VOD film review: Apples
Bianca Garner | On 07, May 2021
Director: Christos Nikou
Cast: Aris Servetalis, Sofia Georgovassili
Where to watch Apples online in the UK: Curzon Home Cinema
We have all heard the saying “an apple a day keeps the doctor at bay”.In fact, apples are considered a super fruit and some studies have shown that they may even lower the risk of developing Alzheimer’s. Throughout literature, the apple has always been seen as a symbol of knowledge as well as greed, beauty and sin. All these elements play a role within Greek director Christos Nikou’s debut feature film, Apples, with a premise that feels incredibly timely. Nikou’s direction is surreally subdued, like the weird offspring of fellow Greek directors Yorgos Lanthimos and Athina Rachel Tsangari. However, the film feels a little underwhelming and lacks a certain spark.
Apples takes place in a world where there’s been an unexplained and sudden rise in cases of amnesia. The news reports are oddly reminiscent of the coronavirus pandemic. We open with quick shots of an apartment, where we see what looks like a woman’s belongings, and a banging sound can be heard off-screen. The sound is coming from a man called Aris (Aris Servetalis) who is banging his head against the wall. We see him sitting in a chair looking at his bed, then we cut to him sitting on the sofa listening to the news. It would appear that the world is falling apart inside his apartment and outside too.
Aris goes about his day, stopping to greet his neighbour and their dog and passing a traffic jam that has been caused by a man who has been struck by this amnesia. Things seem pretty normal with Aris: he buys some flowers and gets on a bus. Then, we cut to him asleep on the bus with the driver waking him asking him where he wanted to get off. “I can’t remember,” replies Aris. It would appear that he has been struck by this pandemic. As he has no identification, nor any loved ones to claim him, he’s sent to the nearby neurological hospital, where doctors working in the Disturbed Memory Department have developed an experimental technique to help patients begin a new life. Aris is now referred to as “14842”, a chilling reminder that this amnesia is occurring on an epic scale. Once he’s released, he must follow out the instructions sent to him by the doctors and take selfies of him performing tasks such as riding a bike and catching a fish.
Apples has an interesting premise and one cannot help but be drawn into this mystery. However, if you’re seeking a clear-cut conclusion or explanation as to what is happening with the amnesia outbreak, then you may be left disappointed. Both Nikou and co-writer Stavros Raptis are more concerned with creating an aura of mystery and leaving it up to the viewer to reach their own conclusion, rather than creating a neatly tied-up ending.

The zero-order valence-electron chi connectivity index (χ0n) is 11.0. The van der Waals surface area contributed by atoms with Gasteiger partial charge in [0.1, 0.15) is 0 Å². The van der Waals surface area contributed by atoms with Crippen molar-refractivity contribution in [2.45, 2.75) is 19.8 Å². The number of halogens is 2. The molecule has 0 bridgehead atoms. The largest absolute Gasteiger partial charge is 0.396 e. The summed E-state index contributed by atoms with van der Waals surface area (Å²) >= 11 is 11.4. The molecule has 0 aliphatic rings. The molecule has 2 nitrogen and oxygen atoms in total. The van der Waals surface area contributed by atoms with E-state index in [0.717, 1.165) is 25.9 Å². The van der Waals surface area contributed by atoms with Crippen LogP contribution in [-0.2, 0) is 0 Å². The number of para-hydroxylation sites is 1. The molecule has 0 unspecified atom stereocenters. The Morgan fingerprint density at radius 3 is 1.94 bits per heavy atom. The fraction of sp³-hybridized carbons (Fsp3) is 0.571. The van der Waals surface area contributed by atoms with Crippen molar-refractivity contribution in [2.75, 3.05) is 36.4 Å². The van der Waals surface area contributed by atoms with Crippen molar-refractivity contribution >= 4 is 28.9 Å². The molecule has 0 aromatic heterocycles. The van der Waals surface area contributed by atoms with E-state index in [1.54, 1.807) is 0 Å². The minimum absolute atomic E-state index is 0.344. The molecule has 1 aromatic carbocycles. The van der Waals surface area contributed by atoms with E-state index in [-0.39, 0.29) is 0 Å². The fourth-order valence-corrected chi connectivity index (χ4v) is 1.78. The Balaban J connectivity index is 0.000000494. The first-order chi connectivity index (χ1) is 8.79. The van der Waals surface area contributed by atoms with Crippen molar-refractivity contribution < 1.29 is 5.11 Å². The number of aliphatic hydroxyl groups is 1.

At times, the film slips into the realms of absurdist comedy, especially when it comes to the tasks that the memory department has created for their “learn how to live” rehabilitation programme. However, there is also a hint of something sinister to the doctors who keep turning up to observe Aris and a fellow patient (Sofia Georgovasili). The voice on the tape who provides them both with instructions seems distorted and the tasks they have to conduct push the boundaries (getting into a car crash, sleeping with a stranger, befriending a dying person). The film could have easily been a more traditional sci-fi/dystopian thriller and perhaps if it had then it would have been a far stronger film in terms of writing and narrative.
Apples doesn’t quite know what genre it wants to be. With the introduction of the female amnesia patient, you would assume that the film would suddenly shift gear and become a romantic drama, but this isn’t the case. Both Servetalis and Georgovasili have wonderful on-screen chemistry and their characters have interesting and compelling dynamics, with Servetalis being the more uptight and rigid of the two and Georgovasili being more relaxed and free-spirited. As there are so many ideas being explored within such a short running time, though, the film doesn’t fully explore their budding relationship, which is a crying shame.
While the actors give superb performances, and the film is masterfully shot by cinematographer Bartosz Swiniarski, Apples just feels like a half-baked concept. This is a mishmash film that starts off intriguing but drifts apart by the end. It’s a shame, but it still acts as a promising debut for Christos Nikou.